Stories

The IRE Resource Center is a major research library containing more than 27,000 investigative stories.

Most of our stories are not available for download but can be easily ordered by contacting the Resource Center directly at 573-882-3364 or [email protected] where a researcher can help you pinpoint what you need.

Search results for "physicians" ...

  • Coronary: A True Story of Medicine Gone Awry

    The book "investigated and documented the roles played by physicians, hospital administrators and corporate executives in a ten-year scheme to defraud Medicare and private insurers of tens of millions of dollars by performing unnecessary invasive tests and heart surgery" on patients.
  • Indentured Doctors

    Throughout the United States foreign doctors are being cheated out of wages, coerced into unfair contracts and being kept away from medically needy patients because their bosses are the ones sponsoring their visas. They work for medical residency and are allowed to live in cities and rural areas with shortage of physicians so long as they work full-time. The program was started by the government, but since its creation there has been little oversight to the abuse of the doctors.
  • Still Dying From Katrina

    Two years after Hurricane Katrina, health care in New Orleans is still struggling to catch up with the needs of the community. Factors such as hospital closings, a lack of competent physicians and not enough funds are taking their toll on the citizens, especially the elderly. Katie Couric talked to many still homeless or destitute in the city and found one nurse who is saving as many New Orleans lives as she can.
  • Losing It

    After hearing about a new weight loss drug that was in showbiz circles, Early News reporters went undercover to Tijuana as tourists and were able to purchase the drug, Clenbuterol, at six "farmacias" without a prescription. Further investigation revealed "the growing number of bariatric physicians who are offering medications which are not approved for weight loss for their obese patients." Their reporting further found doctors who said their patients were "abusing their kids' prescriptions for ADHD drugs to drop weight."
  • Suddenly Sick

    In this series, The Seattle Times revealed their findings from an investigation into the medical world. Among other things, they found that: "Pharmaceutical firms have commandeered the process by which diseases are defined." They reported that the World Health Organization and the U.S. Institutes of Health, among others, receive money from drug companies to promote the agendas of those companies. They also found that "some diseases have been radically redefined without a strong basis in medical evidence."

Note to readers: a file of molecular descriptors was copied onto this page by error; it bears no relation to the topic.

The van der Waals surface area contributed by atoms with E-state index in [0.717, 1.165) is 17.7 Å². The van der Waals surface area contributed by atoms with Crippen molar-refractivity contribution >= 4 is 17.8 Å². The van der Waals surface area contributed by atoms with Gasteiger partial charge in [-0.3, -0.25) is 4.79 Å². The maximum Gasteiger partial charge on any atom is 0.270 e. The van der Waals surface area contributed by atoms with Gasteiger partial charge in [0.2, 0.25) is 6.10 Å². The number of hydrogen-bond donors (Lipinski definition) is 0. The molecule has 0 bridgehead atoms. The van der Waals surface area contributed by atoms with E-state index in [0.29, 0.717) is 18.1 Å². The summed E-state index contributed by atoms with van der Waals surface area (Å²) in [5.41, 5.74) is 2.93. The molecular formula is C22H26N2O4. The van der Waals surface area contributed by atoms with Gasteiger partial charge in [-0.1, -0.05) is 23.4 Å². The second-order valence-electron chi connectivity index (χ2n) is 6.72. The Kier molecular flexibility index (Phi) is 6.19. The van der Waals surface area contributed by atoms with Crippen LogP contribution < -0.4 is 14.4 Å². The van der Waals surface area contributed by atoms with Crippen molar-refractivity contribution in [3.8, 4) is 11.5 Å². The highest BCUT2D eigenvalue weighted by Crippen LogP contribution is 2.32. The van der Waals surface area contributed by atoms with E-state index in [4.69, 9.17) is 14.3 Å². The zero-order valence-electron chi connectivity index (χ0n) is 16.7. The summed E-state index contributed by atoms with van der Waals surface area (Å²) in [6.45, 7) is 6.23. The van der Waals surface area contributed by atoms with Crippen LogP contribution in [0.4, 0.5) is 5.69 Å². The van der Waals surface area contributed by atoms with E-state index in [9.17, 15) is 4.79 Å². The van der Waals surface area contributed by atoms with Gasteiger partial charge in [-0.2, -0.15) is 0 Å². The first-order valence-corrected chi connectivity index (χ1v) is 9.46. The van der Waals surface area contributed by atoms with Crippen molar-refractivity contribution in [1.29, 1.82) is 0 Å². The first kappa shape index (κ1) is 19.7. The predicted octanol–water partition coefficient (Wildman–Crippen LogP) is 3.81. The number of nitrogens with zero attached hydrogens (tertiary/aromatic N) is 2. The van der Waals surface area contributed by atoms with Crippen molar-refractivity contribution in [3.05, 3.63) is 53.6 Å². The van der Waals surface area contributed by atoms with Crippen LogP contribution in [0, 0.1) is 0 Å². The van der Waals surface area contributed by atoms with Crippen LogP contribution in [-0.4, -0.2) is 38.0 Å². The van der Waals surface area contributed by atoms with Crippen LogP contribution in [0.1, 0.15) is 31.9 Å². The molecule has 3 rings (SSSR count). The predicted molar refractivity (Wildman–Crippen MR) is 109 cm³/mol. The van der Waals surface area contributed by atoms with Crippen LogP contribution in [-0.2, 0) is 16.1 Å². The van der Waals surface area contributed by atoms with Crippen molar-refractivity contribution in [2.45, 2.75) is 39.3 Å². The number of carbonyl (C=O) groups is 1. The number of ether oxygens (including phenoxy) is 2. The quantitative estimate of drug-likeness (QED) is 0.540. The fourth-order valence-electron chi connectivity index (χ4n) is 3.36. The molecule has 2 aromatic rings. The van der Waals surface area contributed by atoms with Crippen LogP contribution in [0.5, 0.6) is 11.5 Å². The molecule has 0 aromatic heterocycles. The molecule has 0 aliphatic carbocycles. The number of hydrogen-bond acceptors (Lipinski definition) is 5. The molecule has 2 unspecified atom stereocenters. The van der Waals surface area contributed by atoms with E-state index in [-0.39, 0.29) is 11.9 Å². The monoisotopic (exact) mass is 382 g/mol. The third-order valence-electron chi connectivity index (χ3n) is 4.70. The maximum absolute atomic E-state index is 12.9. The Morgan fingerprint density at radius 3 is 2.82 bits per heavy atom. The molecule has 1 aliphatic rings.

• Selling Drug Secrets

    Despite confidentiality contracts, doctors are divulging details of their ongoing drug research - for a fee - to elite investors eager to get an edge in the market. Experts say the practice breaks insider trading laws, violates medical ethics and jeopardizes vital research. And government regulators seem to know nothing about it. We found 26 cases in which doctors leaked confidential and critical details of their ongoing research to Wall Street firms.
  • Ailing Hospital, Healthy Pay

    Kern County General Hospital physicians are paid salaries well above the national and regional average. The county also has one of the lowest costs of living in the state. Along with the larger salary, the physicians receive full county benefits, including a special retirement plan designed just for them. The doctors are also allowed to bill insurers and keep almost all of the money. They are also allowed to operated their own private medical practices and work at nearby hospitals.
  • Patients in the Dark

    The story investigated what patients aren't being told about their doctors, and what they are unable to find out even if they ask. Utah law prevents patients knowing whether a doctor is currently in treatment for substance abuse, or has been in the past, hospital disciplinary history, basic information about malpractice suits etc. The Physicians Licensing Board, meanwhile, seldom severely restricts the practice of even the most troubled doctor, preferring to provide repeated 'second' chances.
  • Special Treatment: Disciplining Doctors

    Hospitals and state medical boards across the United States have given physicians repeated chances to keep practicing, despite well-documented alcohol and drug problems. Even doctors that have criminal records do not have their doctor's licenses revoked. This is due partially to the practice that allows doctors to move to another state and start a new job before the paperwork being slowly processed caught up with them. It is also due to loopholes in the National Practitioner Data Bank.
  • The Entrepreneurial Dealings of Physicians

    The reporter investigated entrepreneurial dealings of physicians and its consequences for patients and the health care system.